What's a Louis-Philippe commode?

Answers to your questions about the news.
Dec. 2 2005 6:16 PM

What's a Louis-Philippe Commode?

Hint: It's not a toilet.

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California Rep. Randy "Duke" Cunningham resigned on Monday and pleaded guilty to fraud, tax evasion, and accepting millions of dollars in bribes. Included in his haul of illegal gifts was an 1850 Louis-Philippe commode purchased from an antique store—along with another 19th-century commode—for $7,200. What's a Louis-Philippe commode?

A pretty nice chest of drawers. In English, a "commode" can refer either to a toilet—more precisely, one with a removable chamber pot—or a kind of bureau. The word comes from French, where the adjective "commode" means "convenient" or "agreeable," and the noun refers to a piece of furniture with drawers. (A few hundred years ago, the English also used the word to describe loose women—who were, of course, quite agreeable.) For antique collectors, a commode is almost always a chest of drawers.

Daniel Engber Daniel Engber

Daniel Engber is a columnist for Slate

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French furniture styles are categorized by political epoch. The "Louis-Philippe" period extends over the dates of King Louis-Philippe's reign, which lasted from 1830-48. Styles often change more gradually than governments—a style can't abdicate and move to England, for one thing—so Cunningham's Louis-Philippe commode from 1850 could be a late example of the style. Furniture styles also tended to linger in the provinces, where the latest Parisian fashions had less influence.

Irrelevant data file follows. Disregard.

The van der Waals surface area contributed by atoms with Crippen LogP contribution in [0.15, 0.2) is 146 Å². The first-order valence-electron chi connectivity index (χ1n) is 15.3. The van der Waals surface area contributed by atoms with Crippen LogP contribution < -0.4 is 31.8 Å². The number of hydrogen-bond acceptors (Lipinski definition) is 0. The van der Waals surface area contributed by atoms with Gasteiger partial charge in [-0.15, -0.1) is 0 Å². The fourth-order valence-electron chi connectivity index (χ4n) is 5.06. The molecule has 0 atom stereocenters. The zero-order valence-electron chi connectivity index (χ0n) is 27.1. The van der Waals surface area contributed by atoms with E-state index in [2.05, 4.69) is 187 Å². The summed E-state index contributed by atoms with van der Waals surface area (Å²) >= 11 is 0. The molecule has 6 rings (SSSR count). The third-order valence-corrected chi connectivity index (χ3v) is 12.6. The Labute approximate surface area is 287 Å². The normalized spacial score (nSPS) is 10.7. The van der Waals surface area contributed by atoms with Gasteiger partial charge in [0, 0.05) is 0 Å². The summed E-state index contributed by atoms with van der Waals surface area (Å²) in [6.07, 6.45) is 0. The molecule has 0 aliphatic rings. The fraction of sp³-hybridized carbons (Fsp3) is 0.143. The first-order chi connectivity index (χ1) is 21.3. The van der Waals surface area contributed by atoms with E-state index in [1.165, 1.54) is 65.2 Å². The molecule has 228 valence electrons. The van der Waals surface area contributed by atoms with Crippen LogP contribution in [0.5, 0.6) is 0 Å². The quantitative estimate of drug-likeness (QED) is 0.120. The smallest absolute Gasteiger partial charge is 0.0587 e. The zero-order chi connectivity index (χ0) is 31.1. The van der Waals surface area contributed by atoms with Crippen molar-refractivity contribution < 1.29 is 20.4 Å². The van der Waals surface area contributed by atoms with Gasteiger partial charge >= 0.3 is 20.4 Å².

Louis-Philippe ruled France with the support of the bourgeoisie. His middle-class manners earned him the moniker "Citizen King" and may have influenced the unglamorous decorative style that bears his name. Characterized by simple lines and beautiful wood (often with a ridged marble top), Louis-Philippe furniture is a far cry from the upper-crusty, rounded opulence of, say, Louis XV (1715-1774).

The plain design and relative ubiquity of Louis-Philippe commodes make them far less valuable than those of earlier periods. Cunningham, who bought two commodes for a total of $7,200, got a pretty good deal. Antique dealers say a single chest of drawers from that era typically goes for between $6,000 and $8,000.

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Explainer thanks Dan Garfink of French Accents and reader Matt Teper for asking the question.

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